AIA/ALA Library Building Awards 2003
The American Library Association and the American Institute of Architects have selected the recipients of the 2003 AIA/ALA Library Building Awards. The seven projects exemplify excellence in the design of literary settings from the renovation of a historic reading room to a temporary facility with a tropical flair.
The Boston firm Kennedy & Violich Architecture Ltd. had a "rather banal 1960s building" to work with when renovating the Shady Hill School Library. They turned it into a daylight-filled open space where educational technology coexists with an old-fashioned love of reading. A raised-floor plenum accommodates the infrastructure that supports power and data networks.
The raised floor also helps define the project's "digital platform," a ramped loft space whose edges combine workstations and adjustable bookshelves. The digital platform is clad with durable recycled paper and wood products. The architects say: "These affordable materials are reminders of the natural origins of paper and the relationships between books and technology."
The restoration of the University of Washington's Suzzallo Library complex was driven by the need for seismic and accessibility upgrades to the 1925, 1935, and 1965 buildings. The Seattle firms Mahlum Architects and Cardwell Architects replaced the mechanical, electrical, and conveyance systems and upgraded the communications system.
Much of the Suzzallo interior was demolished to make way for new structural elements, though the architects carefully preserved historic features in key spaces. The result incorporates a visible seismic infrastructure with shapes that reflect the traditional Gothic tracery. The jury notes: "This renovation demonstrates that the owners respect this magnificent building so much that they wish to extend its life for generations to come."
Mack Scogin Merrill Elam Architects designed the award-winning Lee B. Philmon Branch Library, in Riverdale, Georgia. "Corralled by sprawling suburbia," says the architect, "the little library asserts itself with quietude within a rapidly changing landscape." Its simple geometries and subtle coloring contrast with neighboring chain stores and neon signs.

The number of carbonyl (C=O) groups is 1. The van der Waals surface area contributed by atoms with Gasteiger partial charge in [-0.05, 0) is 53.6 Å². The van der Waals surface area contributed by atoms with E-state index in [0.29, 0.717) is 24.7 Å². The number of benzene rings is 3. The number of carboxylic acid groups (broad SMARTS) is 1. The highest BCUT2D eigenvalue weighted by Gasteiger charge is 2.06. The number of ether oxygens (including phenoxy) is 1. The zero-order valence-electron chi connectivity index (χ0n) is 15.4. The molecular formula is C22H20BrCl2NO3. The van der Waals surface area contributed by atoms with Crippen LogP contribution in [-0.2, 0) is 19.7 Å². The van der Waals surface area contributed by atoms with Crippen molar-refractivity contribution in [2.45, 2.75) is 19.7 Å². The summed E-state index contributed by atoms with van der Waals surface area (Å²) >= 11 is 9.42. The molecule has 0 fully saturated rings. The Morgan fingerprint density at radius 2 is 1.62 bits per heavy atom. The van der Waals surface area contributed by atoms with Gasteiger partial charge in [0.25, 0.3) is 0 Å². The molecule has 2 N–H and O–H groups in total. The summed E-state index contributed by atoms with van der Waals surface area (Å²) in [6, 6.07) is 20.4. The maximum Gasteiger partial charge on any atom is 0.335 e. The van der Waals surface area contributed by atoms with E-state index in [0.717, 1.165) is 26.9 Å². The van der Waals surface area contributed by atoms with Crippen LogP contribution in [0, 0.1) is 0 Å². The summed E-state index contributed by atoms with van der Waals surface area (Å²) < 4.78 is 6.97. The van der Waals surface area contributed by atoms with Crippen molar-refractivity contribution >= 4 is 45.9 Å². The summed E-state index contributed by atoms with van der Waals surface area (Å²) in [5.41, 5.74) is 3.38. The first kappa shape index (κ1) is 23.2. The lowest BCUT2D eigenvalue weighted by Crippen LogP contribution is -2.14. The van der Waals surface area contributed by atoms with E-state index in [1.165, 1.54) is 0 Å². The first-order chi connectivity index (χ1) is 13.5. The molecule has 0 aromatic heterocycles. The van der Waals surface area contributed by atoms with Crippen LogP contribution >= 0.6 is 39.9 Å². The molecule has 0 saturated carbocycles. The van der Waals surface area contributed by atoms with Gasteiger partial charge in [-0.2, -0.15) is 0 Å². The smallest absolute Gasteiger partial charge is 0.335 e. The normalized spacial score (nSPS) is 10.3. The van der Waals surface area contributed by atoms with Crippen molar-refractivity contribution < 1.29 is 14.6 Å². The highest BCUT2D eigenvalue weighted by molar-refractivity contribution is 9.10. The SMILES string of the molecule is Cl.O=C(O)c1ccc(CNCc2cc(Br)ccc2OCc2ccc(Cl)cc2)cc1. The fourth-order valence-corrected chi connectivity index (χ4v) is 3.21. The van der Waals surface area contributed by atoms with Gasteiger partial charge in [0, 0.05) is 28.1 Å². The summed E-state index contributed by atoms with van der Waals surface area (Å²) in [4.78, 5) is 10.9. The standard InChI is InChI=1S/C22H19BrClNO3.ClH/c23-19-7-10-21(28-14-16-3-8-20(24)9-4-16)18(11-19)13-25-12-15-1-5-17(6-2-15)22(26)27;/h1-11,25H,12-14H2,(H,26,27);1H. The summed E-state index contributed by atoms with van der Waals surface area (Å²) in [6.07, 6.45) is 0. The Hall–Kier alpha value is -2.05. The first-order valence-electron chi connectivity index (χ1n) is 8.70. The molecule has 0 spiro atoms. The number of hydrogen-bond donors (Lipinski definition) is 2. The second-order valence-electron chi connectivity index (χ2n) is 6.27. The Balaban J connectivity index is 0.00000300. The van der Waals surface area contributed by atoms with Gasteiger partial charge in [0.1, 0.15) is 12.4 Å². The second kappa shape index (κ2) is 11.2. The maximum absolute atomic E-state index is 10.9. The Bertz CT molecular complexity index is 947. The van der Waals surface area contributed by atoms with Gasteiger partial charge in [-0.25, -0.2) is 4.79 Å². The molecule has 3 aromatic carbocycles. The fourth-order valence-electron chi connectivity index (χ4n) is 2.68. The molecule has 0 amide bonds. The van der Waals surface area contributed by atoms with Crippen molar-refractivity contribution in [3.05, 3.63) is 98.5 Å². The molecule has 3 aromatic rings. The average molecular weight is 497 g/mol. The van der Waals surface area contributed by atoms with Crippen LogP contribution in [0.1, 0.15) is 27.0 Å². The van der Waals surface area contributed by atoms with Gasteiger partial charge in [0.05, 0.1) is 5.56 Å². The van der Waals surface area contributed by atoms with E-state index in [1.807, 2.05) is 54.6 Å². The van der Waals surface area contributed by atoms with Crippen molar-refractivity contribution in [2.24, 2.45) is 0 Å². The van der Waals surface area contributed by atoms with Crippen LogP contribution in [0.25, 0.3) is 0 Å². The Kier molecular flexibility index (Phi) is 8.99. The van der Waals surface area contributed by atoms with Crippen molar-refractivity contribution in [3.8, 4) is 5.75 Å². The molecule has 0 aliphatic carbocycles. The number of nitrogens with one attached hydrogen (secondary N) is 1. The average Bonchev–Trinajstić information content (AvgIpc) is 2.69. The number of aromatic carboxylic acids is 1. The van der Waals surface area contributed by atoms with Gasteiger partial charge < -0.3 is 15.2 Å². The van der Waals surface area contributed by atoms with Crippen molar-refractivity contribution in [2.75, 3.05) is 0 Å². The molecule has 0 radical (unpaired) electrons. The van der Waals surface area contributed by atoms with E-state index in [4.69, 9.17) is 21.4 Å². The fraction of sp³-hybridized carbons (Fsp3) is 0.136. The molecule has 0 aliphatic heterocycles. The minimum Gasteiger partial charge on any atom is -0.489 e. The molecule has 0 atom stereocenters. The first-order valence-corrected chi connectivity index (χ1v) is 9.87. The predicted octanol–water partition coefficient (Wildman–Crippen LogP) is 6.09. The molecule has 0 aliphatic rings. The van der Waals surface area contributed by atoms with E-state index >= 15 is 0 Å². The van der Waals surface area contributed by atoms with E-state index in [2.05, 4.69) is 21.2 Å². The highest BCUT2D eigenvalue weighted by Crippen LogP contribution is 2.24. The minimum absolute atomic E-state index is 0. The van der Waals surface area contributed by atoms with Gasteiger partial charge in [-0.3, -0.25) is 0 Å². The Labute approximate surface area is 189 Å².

The jury appreciated the branch library's consistency in design elements, materials, and detailing. They say: "The architects responded to [budget] challenges with a unique, attractive building that is appropriate to its context. The striking design, outdoor reading garden, and pleasant landscaping reinforce each other to create a building that attracts positive attention and invites one inside."
While awaiting construction of the new Seattle Public Library by Rem Koolhas, the Seattle firm LMN Architects has produced a light-hearted, colorful, temporary facility to house the institution's books and services. The jury believes the interim space "will leave a positive impression long after it is demolished — as, sadly, it will be. Intense tropical colors contrast with the exposed structure and mechanical systems, reinforcing what the architects term their "camping metaphor."
The LMN architects say: "Living in the woods with few amenities may not be ideal over the long haul, but for a short, finite period, it can be fun and exciting, much like this library." The three-level building will return to its original museum function when the permanent library is complete.
Other award recipients are the Jefferson Library at Monticello by Hartman-Cox Architects; the South Court of the New York Public Library by Davis Brody Bond, LLP; and the Hockaday School Upper and Lower School Library by Overland Partners Architects.
The 2003 jury included both architects and librarians: Henry Myerberg, FAIA, Mary Werner DeNadai, AIA, David Milling, AIA, Kay Johnson, Barbara Norland, and Rich Rosenthal.